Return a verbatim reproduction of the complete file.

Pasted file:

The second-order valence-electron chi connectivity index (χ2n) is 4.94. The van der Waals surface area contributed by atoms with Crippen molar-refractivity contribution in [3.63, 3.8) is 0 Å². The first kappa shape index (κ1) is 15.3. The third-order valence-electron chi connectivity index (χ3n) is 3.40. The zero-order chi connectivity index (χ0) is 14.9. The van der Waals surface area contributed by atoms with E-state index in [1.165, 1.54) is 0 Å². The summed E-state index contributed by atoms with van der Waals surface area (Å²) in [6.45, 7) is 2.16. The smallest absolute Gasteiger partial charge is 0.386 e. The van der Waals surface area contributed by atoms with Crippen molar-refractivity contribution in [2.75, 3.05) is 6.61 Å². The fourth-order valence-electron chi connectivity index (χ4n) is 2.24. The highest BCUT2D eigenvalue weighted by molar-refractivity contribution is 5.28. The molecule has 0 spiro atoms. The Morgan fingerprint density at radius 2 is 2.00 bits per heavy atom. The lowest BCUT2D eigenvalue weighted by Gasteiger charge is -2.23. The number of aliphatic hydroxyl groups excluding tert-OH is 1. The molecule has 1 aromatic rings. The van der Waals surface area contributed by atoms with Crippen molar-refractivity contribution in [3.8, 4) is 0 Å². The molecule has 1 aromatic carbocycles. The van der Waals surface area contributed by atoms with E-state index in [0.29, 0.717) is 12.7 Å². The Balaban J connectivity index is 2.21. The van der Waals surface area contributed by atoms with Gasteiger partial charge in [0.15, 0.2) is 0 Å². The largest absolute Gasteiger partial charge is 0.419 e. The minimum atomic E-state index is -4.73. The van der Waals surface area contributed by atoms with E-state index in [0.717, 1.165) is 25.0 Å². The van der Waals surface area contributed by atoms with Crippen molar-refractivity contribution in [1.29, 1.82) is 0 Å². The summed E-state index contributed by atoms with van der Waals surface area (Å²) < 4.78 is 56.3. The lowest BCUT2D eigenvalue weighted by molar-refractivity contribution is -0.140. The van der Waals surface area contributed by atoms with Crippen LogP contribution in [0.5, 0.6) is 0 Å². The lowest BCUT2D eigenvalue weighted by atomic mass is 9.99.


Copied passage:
The second-order valence-electron chi connectivity index (χ2n) is 4.94. The van der Waals surface area contributed by atoms with Crippen molar-refractivity contribution in [3.63, 3.8) is 0 Å². The first kappa shape index (κ1) is 15.3. The third-order valence-electron chi connectivity index (χ3n) is 3.40. The zero-order chi connectivity index (χ0) is 14.9. The van der Waals surface area contributed by atoms with E-state index in [1.165, 1.54) is 0 Å². The summed E-state index contributed by atoms with van der Waals surface area (Å²) in [6.45, 7) is 2.16. The smallest absolute Gasteiger partial charge is 0.386 e. The van der Waals surface area contributed by atoms with Crippen molar-refractivity contribution in [2.75, 3.05) is 6.61 Å². The fourth-order valence-electron chi connectivity index (χ4n) is 2.24. The highest BCUT2D eigenvalue weighted by molar-refractivity contribution is 5.28. The molecule has 0 spiro atoms. The Morgan fingerprint density at radius 2 is 2.00 bits per heavy atom. The lowest BCUT2D eigenvalue weighted by Gasteiger charge is -2.23. The number of aliphatic hydroxyl groups excluding tert-OH is 1. The molecule has 1 aromatic rings. The van der Waals surface area contributed by atoms with Crippen molar-refractivity contribution in [3.8, 4) is 0 Å². The molecule has 1 aromatic carbocycles. The van der Waals surface area contributed by atoms with E-state index in [0.29, 0.717) is 12.7 Å². The Balaban J connectivity index is 2.21. The van der Waals surface area contributed by atoms with Gasteiger partial charge in [0.15, 0.2) is 0 Å². The largest absolute Gasteiger partial charge is 0.419 e. The minimum atomic E-state index is -4.73. The van der Waals surface area contributed by atoms with E-state index in [0.717, 1.165) is 25.0 Å². The van der Waals surface area contributed by atoms with Crippen molar-refractivity contribution in [1.29, 1.82) is 0 Å². The summed E-state index contributed by atoms with van der Waals surface area (Å²) < 4.78 is 56.3. The lowest BCUT2D eigenvalue weighted by molar-refractivity contribution is -0.140. The van der Waals surface area contributed by atoms with Crippen LogP contribution in [0.5, 0.6) is 0 Å². The lowest BCUT2D eigenvalue weighted by atomic mass is 9.99.